Queueing^{[1]} is the study of traffic behavior near a certain section where demand exceeds available capacity. Queues can be seen in many common situations: boarding a bus or train or plane, freeway bottlenecks, shopping checkout, exiting a doorway at the end of class, waiting for a computer in the lab, a hamburger at McDonald’s, or a haircut at the barber. In transportation engineering, queueing can occur at red lights, stop signs, bottlenecks, or any designbased or trafficbased flow constriction. When not dealt with properly, queues can result in severe network congestion or "gridlock" conditions, therefore making them something important to be studied and understood by engineers.
Contents
 1 Cumulative InputOutput Diagram (Newell Curve)
 2 Distributions
 3 Characterizing Queues
 4 Little's Formula
 5 Uncapacitated Queues (M/D/1) and (M/M/1)
 6 Uncapacitated queues (M/M/1) (random arrival and random service)
 7 Capacitated Queues (Finite)
 8 Real Life Causes of Queue Generation
 9 Examples
 10 Thought Question
 11 Sample Problems
 12 Variables
 13 Key Terms
 14 External Exercises
 15 Additional Questions
 16 Videos
 17 References and Notes
Cumulative InputOutput Diagram (Newell Curve)Edit
Based on the departure rate and arrival rate pair data, the delay of every individual vehicle can be obtained. Using the inputoutput (I/O) queueing diagram shown in the side figure, it is possible to find the delay for every individual vehicle: the delay of the vehicle is time of departure  time of arrival (). Total delay is the sum of the delays of each vehicle, which is the area in the triangle between the arrival (A(t)) and departure (D(t)) curves.
DistributionsEdit
Arrival Distribution  Deterministic (uniform) OR Random (e.g. Poisson)
Service Distribution  Deterministic OR Random
Service Method:
 First Come First Served (FCFS) or First In First Out (FIFO)
 Last Come First Served (LCFS) or Last In First Out (LIFO)
 Priority (e.g. HOV bypasses at ramp meters)
Characterizing QueuesEdit
Queue Length Characteristics  Finite or Infinite
Number of Channels  Number of Waiting Lines (e.g. Ramps = 2, Supermarket = 12)
We use the following notation:
 Arrival Rate =
 Departure Rate =
Utilization Rate
Degree of SaturationEdit
Oversaturated:
Undersaturated
Saturated
Little's FormulaEdit
Little's Formula:
This means that the average queue size (measured in vehicles) equals the arrival rate (vehicles per unit time) multiplied by the average waiting time (both delay time in queue plus service time) (in units of time). This result is independent of particular arrival distributions and, while perhaps obvious, is an important fundamental principle that was not proven until 1961.
See Wikipedia article for more applications.
Uncapacitated Queues (M/D/1) and (M/M/1)Edit
It has been shown that queue sizes, waiting times, and delays differ between M/D/1 and M/M/1 queueing. These differences are represented in formulas and shown below. Note the minor differences between the two.
'  M/D/1  M/M/1 

E(w) (average waiting time)  
E(v) (average total delay)  
E(n) (expected number of units in the system (including vehicles being served)) 

Notes:
 Average wait time (E(w)) excludes service time.
 Average total delay (E(v)) is (wait time + service time). This is sometimes referred to average delay time due to the existence of the bottleneck.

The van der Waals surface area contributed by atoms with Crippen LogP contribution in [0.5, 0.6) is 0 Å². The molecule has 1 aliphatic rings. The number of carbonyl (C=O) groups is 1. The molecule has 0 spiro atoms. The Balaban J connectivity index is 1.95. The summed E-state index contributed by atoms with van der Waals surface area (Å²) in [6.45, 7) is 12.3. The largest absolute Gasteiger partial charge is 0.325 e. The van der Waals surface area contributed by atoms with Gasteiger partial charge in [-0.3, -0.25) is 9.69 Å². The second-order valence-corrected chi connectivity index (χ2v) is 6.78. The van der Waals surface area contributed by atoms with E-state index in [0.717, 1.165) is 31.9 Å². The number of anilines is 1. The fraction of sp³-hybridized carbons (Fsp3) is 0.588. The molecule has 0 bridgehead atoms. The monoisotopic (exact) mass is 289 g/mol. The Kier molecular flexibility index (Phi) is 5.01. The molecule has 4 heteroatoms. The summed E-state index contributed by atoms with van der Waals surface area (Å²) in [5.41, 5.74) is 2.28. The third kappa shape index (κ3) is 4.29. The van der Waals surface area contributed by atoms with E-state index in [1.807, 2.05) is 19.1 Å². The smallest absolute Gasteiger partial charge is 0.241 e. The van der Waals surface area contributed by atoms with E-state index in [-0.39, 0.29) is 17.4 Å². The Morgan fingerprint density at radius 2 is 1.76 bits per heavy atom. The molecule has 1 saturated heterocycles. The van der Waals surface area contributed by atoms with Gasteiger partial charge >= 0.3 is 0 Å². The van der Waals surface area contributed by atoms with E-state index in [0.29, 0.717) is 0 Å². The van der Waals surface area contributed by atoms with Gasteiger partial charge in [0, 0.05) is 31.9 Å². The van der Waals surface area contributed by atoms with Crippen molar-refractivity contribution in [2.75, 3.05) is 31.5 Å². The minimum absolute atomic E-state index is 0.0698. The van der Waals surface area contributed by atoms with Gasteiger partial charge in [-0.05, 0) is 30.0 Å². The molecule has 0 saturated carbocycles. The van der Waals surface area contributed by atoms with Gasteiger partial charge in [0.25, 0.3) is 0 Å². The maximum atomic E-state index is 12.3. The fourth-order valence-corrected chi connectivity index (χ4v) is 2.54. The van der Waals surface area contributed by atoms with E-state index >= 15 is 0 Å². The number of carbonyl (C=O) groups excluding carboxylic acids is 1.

Expected number of units in the system (E(n)) includes customers currently being served (in number of units). According to Little's Law this is arrival rate multiplied by the average time spent in the system .
 Sometimes Expected number of units in the queue (E(m)) is requested, excluding customers being served, which is a different formula ( arrival rate multiplied by the average waiting time ), and obviously results in a small number.
Uncapacitated queues (M/M/1) (random arrival and random service)Edit
In addition to the properties stated before, M/M/1 queueing have a few additional ones of which to take note.
'  M/M/1 

Probability of n units in the system  
Average waiting time of arrival, including queue and service  
Average waiting time in queue (excluding vehicles being served)  
Expected number of units in the system (including vehicles being served)  
Mean queue length (excluding vehicles being served)  
Probability of spending time t or less in system  
Probability of spending time t or less in the queue  
Probability of spending more than time t in the queue, given the queue is not empty  
Probability of more than N vehicles in queue 
Capacitated Queues (Finite)Edit
Capacitated queues permit a maximum number of vehicles to wait, and thus have different properties than uncapacitated queues. For single channel undersaturated finite queues where the maximum number of units in system is specified as and with random arrivals and departures () we have:
'  M/M/1 

Probability of n Units in System  
Expected Number of Units in System 
Real Life Causes of Queue GenerationEdit
For Roads:
 Geometric Bottlenecks (lane drops, hard curves, hills)
 Accidents and Incidents
 Traffic Signals and Intersection Controls
 AtGrade Crossings with other Modes (Railroad crossings, drawbridges, etc.)
 Toll Booths
 Ramp Meters
 "Gawker" Effect
 Inclement Weather
For Trains and Transit:
 Platform Capacities
 Fare Gates
 Ticket Windows/Ticket Machines
 Minimum Safe Separation for Trains
 Security Checkpoints
 Efficiency of Trains Entering and Leaving Station (number of tracks, switches, etc.)
For Aviation and Airports:
 Runways
 Designated Minimum Safe Following Distances for Planes (by government)
 Physical Minimum Safe Following Distance for Planes (creation of turbulence, etc.)
 Available Airspace for Approaches and Departures
 Ticketing Counters/Checkin Procedures
 Security Checkpoints
 Baggage Systems
 Terminal Capacity for Planes
 Internal Terminal Capacity for Passengers
 Inclement Weather
For Water and Maritime:
 Locks and Dams
 Port Capacities
 Minimum "Safe" Distances (determined by government and physics)
 Inclement Weather
For Space Flight:
 Launch Capacity
 Minimum Spacings between Orbital Vehicles
 Inclement Weather on Earth
 Unfavorable Celestial Conditions
ExamplesEdit
Example 1Edit
At the KrustyBurger, if the arrival rate is 1 customer every minute and the service rate is 1 customer every 45 seconds, find the average queue size, the average waiting time, and average total delay. Assume an M/M/1 process.